They decided to come south to come towards the capital and that meant that they exposed themselves. That is why the French are doing this now. It's a window of opportunity. They're out in the desert. They're on the roads, and some of them are in their camps outside the towns.

But also, what some of these Jihadists are doing is that they will just lie low. They will lie low in the towns and then also, they do have people in other places so I think that there's a great danger of acts of terrorism here in Mali and other places in Mali, possibly elsewhere in Africa because West African troops are supporting and also, they have threatened in France as well.

BURNETT: Lindsey, the United States obviously has said or yesterday when I was speaking to the Pentagon, they said for sure we are going to get involved in this conflict. The question was how. As you heard the White House saying maybe that will be logistical support, it could be transport.

Is there a perception from what you're hearing on the ground that France will do this on its own or that the United States may have to get involved in a more significant way, not just logistics and things on the margin, but a boots on the ground kind of way?

HILSUM: No. I think that the French being the former colonial power here and the French having a very significant army, I think that when it comes to things like air raids and troops actually on the ground, the French will do it.

But I think that where the Africans will need the Americans is in exactly those areas, logistics, transport, even things like food and equipment because the African armies, they just don't have those things. The most difficult thing for the African armies is to keep their soldiers fed and watered and to give them shelter so that is one area where the Americans may come in.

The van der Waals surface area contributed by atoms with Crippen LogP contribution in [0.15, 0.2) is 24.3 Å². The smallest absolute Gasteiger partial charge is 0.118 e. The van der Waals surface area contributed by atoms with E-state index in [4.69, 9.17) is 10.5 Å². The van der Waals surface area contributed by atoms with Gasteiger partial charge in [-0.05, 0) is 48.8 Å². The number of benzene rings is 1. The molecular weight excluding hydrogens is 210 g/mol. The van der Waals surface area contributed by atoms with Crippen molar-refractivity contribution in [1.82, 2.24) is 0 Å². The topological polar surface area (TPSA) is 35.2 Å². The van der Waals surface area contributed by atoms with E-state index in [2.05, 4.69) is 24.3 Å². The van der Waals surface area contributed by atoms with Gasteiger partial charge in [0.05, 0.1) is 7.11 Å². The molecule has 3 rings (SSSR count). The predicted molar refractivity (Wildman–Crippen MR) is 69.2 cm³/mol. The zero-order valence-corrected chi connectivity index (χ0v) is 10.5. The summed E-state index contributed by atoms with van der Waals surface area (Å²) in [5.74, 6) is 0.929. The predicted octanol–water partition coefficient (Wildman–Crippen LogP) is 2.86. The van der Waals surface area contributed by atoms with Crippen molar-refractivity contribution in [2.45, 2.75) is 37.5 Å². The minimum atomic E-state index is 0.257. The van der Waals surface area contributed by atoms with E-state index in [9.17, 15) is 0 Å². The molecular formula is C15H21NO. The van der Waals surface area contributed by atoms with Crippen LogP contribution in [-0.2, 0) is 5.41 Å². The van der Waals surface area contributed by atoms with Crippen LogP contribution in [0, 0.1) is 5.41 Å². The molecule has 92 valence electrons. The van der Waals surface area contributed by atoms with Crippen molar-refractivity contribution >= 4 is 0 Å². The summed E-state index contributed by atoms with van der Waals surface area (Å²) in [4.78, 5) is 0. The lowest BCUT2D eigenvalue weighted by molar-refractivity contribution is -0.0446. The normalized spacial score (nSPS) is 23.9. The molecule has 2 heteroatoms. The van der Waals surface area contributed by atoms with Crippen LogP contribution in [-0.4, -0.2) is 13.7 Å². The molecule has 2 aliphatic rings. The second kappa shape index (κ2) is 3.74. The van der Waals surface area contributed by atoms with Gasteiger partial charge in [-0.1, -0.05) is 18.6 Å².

And the other area is drones. One of the reasons that the French are able to attack accurately some of the fixed positions of the Jihadists is because drones, French, maybe American, have been flying over that area for the last six months or year, and I think that that kind of assistance will be very welcome to the Malian government and to the French as well.

BURNETT: All right, the American drones, we hear about it again. Well, thanks so much, Lindsey. Appreciate your taking the time from Bamako tonight.

HILSUM: You're welcome. It's nice to speak to you.

BURNETT: All right, and now I want to bring in CNN's national security contributor, Fran Townsend. So Fran, today, the president of France said something that just really stopped me in my tracks. He said France has no intention of staying in Mali, but we have an objective.

That is when we leave, there should be security in Mali, a legitimate authority, an electoral process and no more terrorists. All right, if you substitute Afghanistan for Mali in that sentence, it sounds a heck of a lot like the United States objective in Afghanistan, which of course, was not met and has been abandoned. Can France get that job done?

FRAN TOWNSEND, CNN NATIONAL SECURITY CONTRIBUTOR: No. I mean, it's sort of one of these big audacious goals. You sort of have to wonder what the president of France was thinking of. I mean, it's one thing to have a limited objective to get your hostages out, to support the Malian government and troops, to try and provide security to the capital and to assist. Those are achievable goals, but this is really quite stunning.